Welcome to the eight installment of Vette of the Month! This is a feature which will be published monthly up until NordicFuzzCon 2015, where our theme is Scandinavian Folklore: the Enchanted Forest.
Vette (plural: vetter) is an archaic Norwegian word which serves as catch-all term for supernatural beings. In these installments we will introduce you to a different creature (or vette) from Scandinavian folklore every month, as well as giving you an artist's interpretation of said creature.
Without further ado, we would like to present you to this month's vette:
The butter churn suddenly working again; the horses' manes mysteriously well-groomed; shoes strangely cleaner than they were when you took them off. These things probably mean you have a helpful nisse (plural: nisser) on your farm. Nisser are gnomes who are known for being stubborn, solitary, and people-shy, preferring the company of animals rather than people or their own kind. They take up residence in barns and farm houses, and help out around the farm - though they're rarely seen.
Their helpfulness should not be credited as generosity, however. Nisser may live for several hundred years and as such they may be more attached to the farm itself rather than whatever people happen to inhabit it. Humans come and go, after all, but the farm will remain for generations to come if tended to.
In fact, the nisse might feel he has just as strong a claim on the farm as any of the farmers – perhaps even a stronger claim if he has lived there longer than they have. It only makes sense that he should make sure everything runs well since it is, after all, his farm.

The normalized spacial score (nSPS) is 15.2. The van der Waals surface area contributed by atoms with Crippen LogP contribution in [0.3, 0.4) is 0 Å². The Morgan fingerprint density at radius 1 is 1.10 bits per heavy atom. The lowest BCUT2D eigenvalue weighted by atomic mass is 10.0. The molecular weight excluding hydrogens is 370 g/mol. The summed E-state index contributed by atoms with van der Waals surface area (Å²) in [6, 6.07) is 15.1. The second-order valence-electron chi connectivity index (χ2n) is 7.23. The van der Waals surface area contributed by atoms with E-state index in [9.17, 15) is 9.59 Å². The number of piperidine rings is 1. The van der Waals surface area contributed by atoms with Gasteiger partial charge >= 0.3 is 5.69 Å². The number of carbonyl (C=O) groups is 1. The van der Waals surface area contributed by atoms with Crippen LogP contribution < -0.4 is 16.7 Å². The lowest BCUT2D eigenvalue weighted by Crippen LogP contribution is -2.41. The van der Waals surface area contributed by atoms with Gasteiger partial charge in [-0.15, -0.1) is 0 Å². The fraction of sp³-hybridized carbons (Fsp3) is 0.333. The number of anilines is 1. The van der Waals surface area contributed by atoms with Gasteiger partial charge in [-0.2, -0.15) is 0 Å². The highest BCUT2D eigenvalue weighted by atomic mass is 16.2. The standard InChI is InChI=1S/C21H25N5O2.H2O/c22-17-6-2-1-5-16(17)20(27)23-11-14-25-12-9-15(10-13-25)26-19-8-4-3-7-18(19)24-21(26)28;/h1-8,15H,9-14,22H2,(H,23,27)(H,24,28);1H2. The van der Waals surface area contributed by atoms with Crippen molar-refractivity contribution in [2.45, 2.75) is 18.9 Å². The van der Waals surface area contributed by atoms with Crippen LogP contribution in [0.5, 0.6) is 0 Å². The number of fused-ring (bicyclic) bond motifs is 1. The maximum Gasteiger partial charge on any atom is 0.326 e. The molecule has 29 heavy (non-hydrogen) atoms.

Consequently the nisse might get mad if the farmer doesn’t run the farm properly, mistreats the animals, makes changes the nisse doesn’t approve of, or otherwise fails to treat the nisse with respect. As revenge the nisse may start hurting the farm rather than helping it prosper by scaring the animals, destroying appliances, and playing mean pranks. Of course, the nisse may play pranks regardless as many nisser are quite the prankster. It's a good way to pass the time on the farm if there are no other urgent chores to attend to.
The nisse will expect to be repaid for his services to the farm. This is usually done by leaving food out in the farm house. Nisser love porridge, and it's tradition that a big bowl of porridge be put out for the nisse every Christmas Eve with a big dash of butter in the middle. If the farm’s people have done good and pleased the nisse through the year he will deliver presents to the children of the farm during the night.
Having a nisse on your farm (and a farm can only ever have one nisse) can be both a blessing and a curse. But as long as you're diligent, good to the animals, and leave out food on a regular basis (especially a bowl of porridge on Christmas Eve) you'll find that he can be a valuable companion - and perhaps even a friend.
Original illustration by Henrieke.